10. The system of claim 6, wherein the means for copying the one or more data blocks of the operational drive to the replacement SSD further comprises:
means for redirecting a read request directed to the one or more data blocks of the operational drive to one or more data blocks of the replacement SSD.
11. A system for recovering solid state drive (SSD) data comprising:
circuitry for detecting a failed SSD comprising one or more data blocks;
circuitry for receiving a request to write data to the one or more data blocks of the failed SSD;
circuitry for writing the data to one or more data blocks of an operational drive;
circuitry for rebuilding the failed SSD from the failed SSD and the one or more data blocks of the operational drive,
wherein the circuitry for rebuilding the failed SSD from the failed SSD and the one or more data blocks of the operational drive further comprises:
circuitry for copying one or more data blocks of the failed SSD for which write requests have not been received to a replacement SSD;
circuitry for copying the one or more data blocks of the operational drive to the replacement SSD.
12. The system of claim 11, wherein the circuitry for detecting a failed SSD comprising one or more data blocks further comprises:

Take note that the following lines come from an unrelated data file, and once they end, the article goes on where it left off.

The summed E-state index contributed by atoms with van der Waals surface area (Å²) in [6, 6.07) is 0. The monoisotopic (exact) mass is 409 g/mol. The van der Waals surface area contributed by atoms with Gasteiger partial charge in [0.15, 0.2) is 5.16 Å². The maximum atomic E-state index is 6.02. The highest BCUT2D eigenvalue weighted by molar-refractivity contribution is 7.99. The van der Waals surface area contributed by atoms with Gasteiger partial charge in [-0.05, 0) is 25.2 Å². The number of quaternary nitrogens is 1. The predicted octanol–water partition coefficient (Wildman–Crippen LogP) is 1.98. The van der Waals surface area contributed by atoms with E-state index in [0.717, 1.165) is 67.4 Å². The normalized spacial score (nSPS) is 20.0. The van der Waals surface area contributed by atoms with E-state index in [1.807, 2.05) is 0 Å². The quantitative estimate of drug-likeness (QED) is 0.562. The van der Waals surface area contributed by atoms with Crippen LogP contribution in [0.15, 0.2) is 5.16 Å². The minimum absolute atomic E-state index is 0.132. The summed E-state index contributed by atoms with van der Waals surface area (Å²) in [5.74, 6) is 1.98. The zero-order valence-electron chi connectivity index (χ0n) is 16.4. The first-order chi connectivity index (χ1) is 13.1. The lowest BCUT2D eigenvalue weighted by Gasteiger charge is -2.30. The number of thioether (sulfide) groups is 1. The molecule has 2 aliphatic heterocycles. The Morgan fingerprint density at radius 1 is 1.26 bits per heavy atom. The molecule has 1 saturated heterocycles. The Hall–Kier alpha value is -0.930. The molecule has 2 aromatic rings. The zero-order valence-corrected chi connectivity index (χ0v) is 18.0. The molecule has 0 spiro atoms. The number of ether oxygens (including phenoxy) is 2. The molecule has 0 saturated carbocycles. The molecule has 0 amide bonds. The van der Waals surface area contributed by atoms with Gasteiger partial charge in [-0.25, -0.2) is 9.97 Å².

circuitry for detecting a failed write directed to one or more data blocks of the SSD.
13. The system of claim 11, wherein the circuitry for writing the data to one or more data blocks of an operational drive further comprises:
circuitry for writing the data to one or more data blocks of an operational drive according to a redirect-on-write snapshot methodology.
14. The system of claim 11, wherein the circuitry for writing the data to one or more data blocks of an operational drive further comprises:
circuitry for updating one or more look-up tables comprising data block mappings for the failed SSD and an operational SSD.
15. The system of claim 11, wherein the circuitry for copying the one or more data blocks of the operational drive to the replacement SSD further comprises:
circuitry for redirecting a read request directed to the one or more data blocks of the operational drive to one or more data blocks of the replacement SSD.
Description
BACKGROUND